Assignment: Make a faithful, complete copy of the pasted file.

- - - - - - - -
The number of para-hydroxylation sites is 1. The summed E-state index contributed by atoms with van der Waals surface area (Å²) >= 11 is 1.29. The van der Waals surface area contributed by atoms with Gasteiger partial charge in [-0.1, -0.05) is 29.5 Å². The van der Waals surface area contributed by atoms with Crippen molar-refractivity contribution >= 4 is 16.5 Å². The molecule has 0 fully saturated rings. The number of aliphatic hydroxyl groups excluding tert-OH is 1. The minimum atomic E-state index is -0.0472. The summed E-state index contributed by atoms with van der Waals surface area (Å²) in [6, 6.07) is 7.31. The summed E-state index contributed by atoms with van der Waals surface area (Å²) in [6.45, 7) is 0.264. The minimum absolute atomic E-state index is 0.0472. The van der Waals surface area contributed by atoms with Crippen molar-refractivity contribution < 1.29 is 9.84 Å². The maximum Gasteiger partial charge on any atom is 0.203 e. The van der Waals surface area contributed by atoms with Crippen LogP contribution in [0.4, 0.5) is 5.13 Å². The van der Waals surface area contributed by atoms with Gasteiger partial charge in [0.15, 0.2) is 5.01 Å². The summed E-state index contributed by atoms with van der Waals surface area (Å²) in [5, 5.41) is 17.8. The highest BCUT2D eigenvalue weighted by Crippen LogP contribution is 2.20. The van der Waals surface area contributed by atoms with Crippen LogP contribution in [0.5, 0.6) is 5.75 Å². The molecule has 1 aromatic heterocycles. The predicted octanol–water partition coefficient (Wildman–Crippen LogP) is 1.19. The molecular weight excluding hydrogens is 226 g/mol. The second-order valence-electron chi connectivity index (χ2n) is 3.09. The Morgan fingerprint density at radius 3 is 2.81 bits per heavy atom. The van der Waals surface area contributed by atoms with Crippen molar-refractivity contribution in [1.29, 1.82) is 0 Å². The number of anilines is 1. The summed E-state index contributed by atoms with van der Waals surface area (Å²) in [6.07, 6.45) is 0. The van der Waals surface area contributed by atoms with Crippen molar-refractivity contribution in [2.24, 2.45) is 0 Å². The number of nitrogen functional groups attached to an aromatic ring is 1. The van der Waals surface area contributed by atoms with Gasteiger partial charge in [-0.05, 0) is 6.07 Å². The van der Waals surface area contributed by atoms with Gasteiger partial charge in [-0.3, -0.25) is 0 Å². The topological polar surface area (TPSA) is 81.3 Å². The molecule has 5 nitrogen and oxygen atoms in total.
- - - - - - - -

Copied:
The number of para-hydroxylation sites is 1. The summed E-state index contributed by atoms with van der Waals surface area (Å²) >= 11 is 1.29. The van der Waals surface area contributed by atoms with Gasteiger partial charge in [-0.1, -0.05) is 29.5 Å². The van der Waals surface area contributed by atoms with Crippen molar-refractivity contribution >= 4 is 16.5 Å². The molecule has 0 fully saturated rings. The number of aliphatic hydroxyl groups excluding tert-OH is 1. The minimum atomic E-state index is -0.0472. The summed E-state index contributed by atoms with van der Waals surface area (Å²) in [6, 6.07) is 7.31. The summed E-state index contributed by atoms with van der Waals surface area (Å²) in [6.45, 7) is 0.264. The minimum absolute atomic E-state index is 0.0472. The van der Waals surface area contributed by atoms with Crippen molar-refractivity contribution < 1.29 is 9.84 Å². The maximum Gasteiger partial charge on any atom is 0.203 e. The van der Waals surface area contributed by atoms with Crippen LogP contribution in [0.4, 0.5) is 5.13 Å². The van der Waals surface area contributed by atoms with Gasteiger partial charge in [0.15, 0.2) is 5.01 Å². The summed E-state index contributed by atoms with van der Waals surface area (Å²) in [5, 5.41) is 17.8. The highest BCUT2D eigenvalue weighted by Crippen LogP contribution is 2.20. The van der Waals surface area contributed by atoms with Crippen LogP contribution in [0.5, 0.6) is 5.75 Å². The molecule has 1 aromatic heterocycles. The predicted octanol–water partition coefficient (Wildman–Crippen LogP) is 1.19. The molecular weight excluding hydrogens is 226 g/mol. The second-order valence-electron chi connectivity index (χ2n) is 3.09. The Morgan fingerprint density at radius 3 is 2.81 bits per heavy atom. The van der Waals surface area contributed by atoms with Crippen molar-refractivity contribution in [1.29, 1.82) is 0 Å². The number of anilines is 1. The summed E-state index contributed by atoms with van der Waals surface area (Å²) in [6.07, 6.45) is 0. The van der Waals surface area contributed by atoms with Crippen molar-refractivity contribution in [2.24, 2.45) is 0 Å². The number of nitrogen functional groups attached to an aromatic ring is 1. The van der Waals surface area contributed by atoms with Gasteiger partial charge in [-0.05, 0) is 6.07 Å². The van der Waals surface area contributed by atoms with Gasteiger partial charge in [-0.3, -0.25) is 0 Å². The topological polar surface area (TPSA) is 81.3 Å². The molecule has 5 nitrogen and oxygen atoms in total.